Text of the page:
(Okay, I know some of you don’t like when this happens. I can’t help it when the blog posts come as stories! See, they are not my stories. They come from a Higher Source.)
“The tide has turned,” he said. “Keep up the good work, my friends.”
The voice sounded like a trumpet, but I couldn’t see its source. I recognized its friendly lilt, though. It called my attention to his world and my eyes were opened.
I’m in the classroom again, although it’s not really the classroom. The student desks are gone, replaced by … well, nothing. The stage where Teacher’s desk used to be holds only a colorfully upholstered wing-back chair in which sits an old man. His right hand grasps the head of a cane. He seems to be a quiet man, sort of like Gandhi but larger, so much larger. And much more intimidating.
His gaze burns through me as he speaks.
From the corner of my eye, I could see the Dragonfly flutter onto a branch respectfully.
His guest continues, “Now, the question is, can humanity learn to find their own truth in the Grand Truth of the Creator? Too many have turned from the words set down for them in that Great Guidebook of their existence.
“They fight against the words because of the person behind the sermon or the judgment, but do they ever study the words? From my experience, I would say the answer is too often in the negative.
They should be encouraged to find their own Truth through the Word before they pass judgment.”
He stopped talking then, his gaze moving from me to a distant spot over my right shoulder. The silence continues. I have no words as my mind runs over the moment, the awe this man inspires in me, the respect he seems to inspire from The Dragonfly.
“You can ask me any question now,” he says.
But I can’t. I have no questions because as soon as one pops into my head, I know the answer. Immediately.
Then the right question pops in and I know the answer, but I have to ask. I have to get the truth in something more verifiable than my own thoughts.
“Thank you, sir. Forgive me for my ignorance, but what is your name?” I say.
His answer comes forcefully, “I am, I am.”
My mind runs this acknowledgement over in my head. I remember the words from the Bible, but I can’t believe my teacher has such Friends in High Places.
He moves his cane in front of his knees and joins his left hand and his right over the head, loosely linking the fingers of both hands.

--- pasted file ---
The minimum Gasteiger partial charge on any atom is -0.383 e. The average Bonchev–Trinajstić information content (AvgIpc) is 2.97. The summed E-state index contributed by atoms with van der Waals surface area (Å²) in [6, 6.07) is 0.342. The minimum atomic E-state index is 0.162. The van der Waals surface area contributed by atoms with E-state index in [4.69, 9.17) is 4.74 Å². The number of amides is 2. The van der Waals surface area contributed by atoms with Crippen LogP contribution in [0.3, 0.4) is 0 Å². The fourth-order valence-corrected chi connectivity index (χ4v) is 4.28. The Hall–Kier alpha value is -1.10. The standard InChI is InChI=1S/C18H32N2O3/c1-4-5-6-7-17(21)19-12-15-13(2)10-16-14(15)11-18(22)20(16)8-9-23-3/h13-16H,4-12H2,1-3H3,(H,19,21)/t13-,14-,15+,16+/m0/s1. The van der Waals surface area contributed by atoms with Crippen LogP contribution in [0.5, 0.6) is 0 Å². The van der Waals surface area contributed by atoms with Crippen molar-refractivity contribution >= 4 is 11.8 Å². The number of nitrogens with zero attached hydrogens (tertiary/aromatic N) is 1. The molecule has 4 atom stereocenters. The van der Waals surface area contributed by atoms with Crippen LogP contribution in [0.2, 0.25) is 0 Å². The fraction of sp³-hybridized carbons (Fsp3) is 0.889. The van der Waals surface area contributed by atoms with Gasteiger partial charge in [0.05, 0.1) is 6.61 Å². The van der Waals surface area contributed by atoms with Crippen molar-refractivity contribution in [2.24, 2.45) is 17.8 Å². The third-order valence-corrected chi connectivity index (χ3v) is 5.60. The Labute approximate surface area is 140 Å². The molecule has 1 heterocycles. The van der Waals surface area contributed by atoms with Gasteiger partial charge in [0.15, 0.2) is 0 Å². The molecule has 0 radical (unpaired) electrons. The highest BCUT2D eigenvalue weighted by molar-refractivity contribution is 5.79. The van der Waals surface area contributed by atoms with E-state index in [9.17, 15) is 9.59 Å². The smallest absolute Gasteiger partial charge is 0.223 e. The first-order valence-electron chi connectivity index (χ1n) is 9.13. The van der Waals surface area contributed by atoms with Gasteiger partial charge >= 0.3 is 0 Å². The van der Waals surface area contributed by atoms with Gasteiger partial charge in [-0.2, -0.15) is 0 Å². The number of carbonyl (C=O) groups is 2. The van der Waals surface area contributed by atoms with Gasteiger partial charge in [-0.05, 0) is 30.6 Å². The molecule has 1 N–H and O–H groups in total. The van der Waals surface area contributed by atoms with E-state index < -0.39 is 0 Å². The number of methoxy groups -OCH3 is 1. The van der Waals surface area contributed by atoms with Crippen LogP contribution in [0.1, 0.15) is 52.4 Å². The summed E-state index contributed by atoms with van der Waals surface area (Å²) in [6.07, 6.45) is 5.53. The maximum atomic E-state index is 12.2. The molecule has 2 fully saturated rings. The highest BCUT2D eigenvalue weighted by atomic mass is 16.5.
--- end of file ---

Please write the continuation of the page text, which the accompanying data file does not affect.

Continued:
“There is much to question in your reality, my child.”
I bow my head in shame, “but too many of us don’t question. Too many of us accept and fall in with the crowd or ignore because it’s too difficult to question.”
“Very wise words,” he says.
I glance toward him. He is now leaning back into the chair, holding what looks like a papyrus bible. The cane is leaning against the whiteboard behind him. But it’s not a whiteboard; it’s a wall of white marble.
“You have been taught that speaking about me is wrong and divisive. That couldn’t be further from the truth, although in defending your own truth, many disrespect the truth of others. That is not their place. I ask only that my children respect my wishes. Among those is the desire that they not judge each other. Neither themselves, it must be told. Judgment is only the tool of the Creator.”
My mind is blank. I can’t think of anything else to say. Then I remember The Dragonfly’s words about the tide turning.
“So if we are still wrong in the way we do things, if too many of us are opting for the divisions we see in each other instead of in the unity of the creatures on Earth, why did my teacher blow his trumpet about the tide turning?”
A sly smile sneaks onto his face, “Your teacher is a tad impulsive,” he says. “In a sense, though, he is correct. Humanity is awakening from their sleep. They are beginning to see that tear in the matrix that has become their reality. It is revealing the truth of my promise.”
He cradles the Holy Book in his hands and stretches it out toward me.
Instinctively, I accept his offering, not realizing the significance.
“There are still so many undiscovered truths that must be acknowledged, but something has changed.”
I kneel because that’s what I think I should do, “Will you tell me what has changed, where have you seen the change in humanity?”
He shakes his head, “The questions are over. You will find the answers in the book I have placed in your hands. Now, let he with eyes to see, see.”
The classroom suddenly disappears and I’m in my home again. The book, still in my hands, has become a little more portable. There are bookmarks throughout the book. I turn to one and find the story of Joseph in Genesis. It’s a wonderful one about faith and patience.
I guess I have some more reading to do. I’ll let you know what I learn.
The Dragonfly’s Student